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Little Red Wagon Article
From Hemi by A. Young
Included here is one of the first magazine articles published that featured the Little Red Wagon. What's interesting about this article is that it makes no mention of the wheelstanding (because it hadn't happened yet) and it says nothing about Bill "The Maverick" Golden. At the point in time when this article was written, Chrysler was still playing with this truck before releasing it to an outside party (Bill "The Maverick" Golden) for campaigning on the drag race circuit.

From Cars, The Automotive Magazine, February `65 article, pages 25-28. Author not listed. All images from article unless otherwise specified.

The wildly enthusiastic thousands who poured into Cecil County Dragoway, Bayview, Maryland, to witness CARS Magazine's All-Star Super/Stock Invitational meet were trreated to a big bonus. For Dodge Division of Chrysler Corporation chose our meet to introduce its latest drag racing conversation piece, which it calls the "Little Red Wagon."

This new rip snorter is packaged in a 90-inch wheelbase Dodge A-100 compact pickup that looks innocuous enough from a distance. But get close enough to give it a good once-over and you get the distinct impression that this compact isn't what it looked to be! The primary reason for this is a rear mounted 426 cu. In. Hemi Charger engine located just behind the snub-nosed cab, just in front of the rear wheels. To accommodate the big V8, a 33 1/2 -inch wide by 19-inch deep hole was carved out of the rear of the cab and a similarly sized hole was torched into the floor of the pickup bed. Thus, part of the mill extends forward into the cab right behind the hinged seats, putting engine location 20 inches behind that of a stock A-100 mill with a resultant weight distribution of 48 percent front, 52 percent rear, against the stock A-100's 58/42 figures.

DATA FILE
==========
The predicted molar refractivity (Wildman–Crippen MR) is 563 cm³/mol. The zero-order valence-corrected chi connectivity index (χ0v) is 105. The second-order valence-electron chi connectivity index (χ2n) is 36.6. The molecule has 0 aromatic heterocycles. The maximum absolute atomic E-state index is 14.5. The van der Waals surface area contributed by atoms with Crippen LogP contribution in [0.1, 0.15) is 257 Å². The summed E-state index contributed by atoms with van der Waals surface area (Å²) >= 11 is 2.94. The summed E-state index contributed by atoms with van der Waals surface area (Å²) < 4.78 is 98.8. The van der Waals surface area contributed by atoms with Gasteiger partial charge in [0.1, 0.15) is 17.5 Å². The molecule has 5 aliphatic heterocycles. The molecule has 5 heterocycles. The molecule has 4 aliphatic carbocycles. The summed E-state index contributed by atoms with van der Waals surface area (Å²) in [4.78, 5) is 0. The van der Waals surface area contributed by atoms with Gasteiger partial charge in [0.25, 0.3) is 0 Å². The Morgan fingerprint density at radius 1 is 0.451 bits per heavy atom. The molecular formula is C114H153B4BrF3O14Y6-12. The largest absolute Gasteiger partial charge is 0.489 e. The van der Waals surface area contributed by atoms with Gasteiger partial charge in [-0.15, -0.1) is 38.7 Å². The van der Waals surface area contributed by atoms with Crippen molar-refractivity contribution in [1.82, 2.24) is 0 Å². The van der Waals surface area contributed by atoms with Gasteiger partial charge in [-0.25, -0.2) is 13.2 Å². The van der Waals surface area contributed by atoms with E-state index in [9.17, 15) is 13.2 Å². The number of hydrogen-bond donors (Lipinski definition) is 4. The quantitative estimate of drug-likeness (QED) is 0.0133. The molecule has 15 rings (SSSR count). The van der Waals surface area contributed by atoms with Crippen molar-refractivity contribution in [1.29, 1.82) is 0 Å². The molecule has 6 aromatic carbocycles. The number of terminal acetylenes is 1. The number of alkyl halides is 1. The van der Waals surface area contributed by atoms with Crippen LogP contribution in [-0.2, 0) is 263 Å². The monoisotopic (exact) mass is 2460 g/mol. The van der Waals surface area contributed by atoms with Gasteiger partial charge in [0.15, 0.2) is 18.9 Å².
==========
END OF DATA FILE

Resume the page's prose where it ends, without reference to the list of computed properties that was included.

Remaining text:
Because the truck is short and the Hemi is big, the rear wheels are driven directly via a universal joint and coupling between the rear end and Hemi-Charger Torqueflite.

Jim Schaeffer, who has co-owned a number of `29 BB/A roadsters, and John Collier, a relative newcomer to drag racing, built this unique go getter. Then they turned the final honing procedures over to Dick Branstner and Roger Lindamood, current NHRA National champs with their "Color Me Gone" Dodge.

To Beef up the unibody truck, Schaffer and Collier put together a 75 inch long, 36 inch wide subframe to house engine, transmission, and rear axle. Welded steel tubing three inches deep by two inches wide and having .110 inch wall thickness was used. Engine mounts and transmission support members measure 1 1/2 X 1 1/2 inches. With this subframe arrangement the entire drivetrain may be easily slipped in and out for maintenance.

Standard 13 inch wheels gave way to 15-inchers carrying 7.10 X 15 shoes up front and 10 X 15 M&H slicks at the rear. About an inch of body metal along the bottom of each rear wheel well and the 1/4 -inch flanges rimming the wells were bent back to accommodate the big slicks. Stock binders are supplemented by a 16-foot Deist ring slot chute.

To compensate for the 200-pound weight difference between a Hemi and the A-100's standard 101 horsepower Six, Schaeffer and Collier put the "Little Red Wagon" on a strict diet. Off came the front bumper and brackets, the heater, dash panel, windshield wipers and washers, all wiring but for ignition, the hand brake, horns, 12 pounds of door glass and seven pounds of rear cab glass (replaced by plexi), mufflers and pipes, one seat, the stock engine cover, all interior trim, the spare wheel and tire and about 75 pounds worth of body sealer and rubber door sealing.

Rear springs were abandoned in favor of an unsprung, solidly-mounted axle. Result was a reduction from 2,886 pounds to a ready-to-race weight of 2,671 pounds. Fiberglass doors on order should chop another 30 pounds off the front end, and the 30 pound battery was relocated to the right rear corner of the bed. When run for the first time at the CARS meet, the Wagon was powered by a right-out-of-the-crate Hemi without the benefit of blueprinting, etc. Yet it turned consistently in the mid-11's at close to 120 mph. Ramcharger Jim Thornton made one run in the little bomb and dialed his way to a very creditable 11.2-second ET.

As the Wagon was due for a patented Ramcharger's race-readying right after its appearance at our Cecil County Dragoway get-together, there's no doubt that it will be turning in the mid-10s with terminal speeds in the 130 mph bracket by the time you read this, making "Little Red Wagon" quite a remarkable piece of engineering innovation!


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